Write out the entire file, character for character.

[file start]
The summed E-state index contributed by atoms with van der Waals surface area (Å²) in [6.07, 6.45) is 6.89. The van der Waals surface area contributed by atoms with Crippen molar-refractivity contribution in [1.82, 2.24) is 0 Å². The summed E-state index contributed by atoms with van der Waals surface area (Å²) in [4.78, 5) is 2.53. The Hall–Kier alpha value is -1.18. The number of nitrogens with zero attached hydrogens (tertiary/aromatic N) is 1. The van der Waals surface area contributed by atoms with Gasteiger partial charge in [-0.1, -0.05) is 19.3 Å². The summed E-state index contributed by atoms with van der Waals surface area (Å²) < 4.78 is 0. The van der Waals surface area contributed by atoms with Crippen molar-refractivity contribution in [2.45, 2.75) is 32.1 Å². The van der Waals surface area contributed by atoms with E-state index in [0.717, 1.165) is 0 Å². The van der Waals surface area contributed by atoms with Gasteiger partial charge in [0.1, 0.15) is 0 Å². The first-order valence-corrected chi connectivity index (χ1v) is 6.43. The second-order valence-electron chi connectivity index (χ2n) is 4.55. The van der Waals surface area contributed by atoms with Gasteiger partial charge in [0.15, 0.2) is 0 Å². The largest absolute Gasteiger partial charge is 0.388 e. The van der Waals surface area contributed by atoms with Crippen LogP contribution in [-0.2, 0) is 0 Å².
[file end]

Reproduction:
The summed E-state index contributed by atoms with van der Waals surface area (Å²) in [6.07, 6.45) is 6.89. The van der Waals surface area contributed by atoms with Crippen molar-refractivity contribution in [1.82, 2.24) is 0 Å². The summed E-state index contributed by atoms with van der Waals surface area (Å²) in [4.78, 5) is 2.53. The Hall–Kier alpha value is -1.18. The number of nitrogens with zero attached hydrogens (tertiary/aromatic N) is 1. The van der Waals surface area contributed by atoms with Gasteiger partial charge in [-0.1, -0.05) is 19.3 Å². The summed E-state index contributed by atoms with van der Waals surface area (Å²) < 4.78 is 0. The van der Waals surface area contributed by atoms with Crippen molar-refractivity contribution in [2.45, 2.75) is 32.1 Å². The van der Waals surface area contributed by atoms with E-state index in [0.717, 1.165) is 0 Å². The van der Waals surface area contributed by atoms with Gasteiger partial charge in [0.1, 0.15) is 0 Å². The first-order valence-corrected chi connectivity index (χ1v) is 6.43. The second-order valence-electron chi connectivity index (χ2n) is 4.55. The van der Waals surface area contributed by atoms with Gasteiger partial charge in [0.15, 0.2) is 0 Å². The largest absolute Gasteiger partial charge is 0.388 e. The van der Waals surface area contributed by atoms with Crippen LogP contribution in [-0.2, 0) is 0 Å².